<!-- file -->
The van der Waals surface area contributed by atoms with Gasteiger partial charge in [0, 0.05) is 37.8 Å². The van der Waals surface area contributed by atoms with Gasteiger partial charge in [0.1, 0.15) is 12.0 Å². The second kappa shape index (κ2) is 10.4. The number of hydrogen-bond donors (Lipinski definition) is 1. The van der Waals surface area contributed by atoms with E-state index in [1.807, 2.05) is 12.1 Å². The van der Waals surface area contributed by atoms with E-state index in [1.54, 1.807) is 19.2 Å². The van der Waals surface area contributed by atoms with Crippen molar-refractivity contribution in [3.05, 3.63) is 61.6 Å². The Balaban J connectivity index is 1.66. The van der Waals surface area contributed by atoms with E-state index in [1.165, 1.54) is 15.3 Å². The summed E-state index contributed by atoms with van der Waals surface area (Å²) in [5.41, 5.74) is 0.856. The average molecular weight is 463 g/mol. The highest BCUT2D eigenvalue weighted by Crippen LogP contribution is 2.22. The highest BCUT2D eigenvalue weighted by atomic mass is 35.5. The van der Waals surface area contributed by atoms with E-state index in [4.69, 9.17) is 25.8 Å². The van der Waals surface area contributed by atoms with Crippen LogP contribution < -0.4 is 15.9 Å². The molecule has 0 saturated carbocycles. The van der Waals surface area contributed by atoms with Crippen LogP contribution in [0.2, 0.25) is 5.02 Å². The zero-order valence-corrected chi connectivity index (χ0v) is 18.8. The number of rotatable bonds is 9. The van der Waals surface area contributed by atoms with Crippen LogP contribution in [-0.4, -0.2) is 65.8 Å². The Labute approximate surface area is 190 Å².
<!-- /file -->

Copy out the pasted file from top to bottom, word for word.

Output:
The van der Waals surface area contributed by atoms with Gasteiger partial charge in [0, 0.05) is 37.8 Å². The van der Waals surface area contributed by atoms with Gasteiger partial charge in [0.1, 0.15) is 12.0 Å². The second kappa shape index (κ2) is 10.4. The number of hydrogen-bond donors (Lipinski definition) is 1. The van der Waals surface area contributed by atoms with E-state index in [1.807, 2.05) is 12.1 Å². The van der Waals surface area contributed by atoms with E-state index in [1.54, 1.807) is 19.2 Å². The van der Waals surface area contributed by atoms with Crippen molar-refractivity contribution in [3.05, 3.63) is 61.6 Å². The Balaban J connectivity index is 1.66. The van der Waals surface area contributed by atoms with E-state index in [1.165, 1.54) is 15.3 Å². The summed E-state index contributed by atoms with van der Waals surface area (Å²) in [5.41, 5.74) is 0.856. The average molecular weight is 463 g/mol. The highest BCUT2D eigenvalue weighted by Crippen LogP contribution is 2.22. The highest BCUT2D eigenvalue weighted by atomic mass is 35.5. The van der Waals surface area contributed by atoms with E-state index in [4.69, 9.17) is 25.8 Å². The van der Waals surface area contributed by atoms with Crippen LogP contribution < -0.4 is 15.9 Å². The molecule has 0 saturated carbocycles. The van der Waals surface area contributed by atoms with Crippen LogP contribution in [0.2, 0.25) is 5.02 Å². The zero-order valence-corrected chi connectivity index (χ0v) is 18.8. The number of rotatable bonds is 9. The van der Waals surface area contributed by atoms with Crippen LogP contribution in [-0.4, -0.2) is 65.8 Å². The Labute approximate surface area is 190 Å².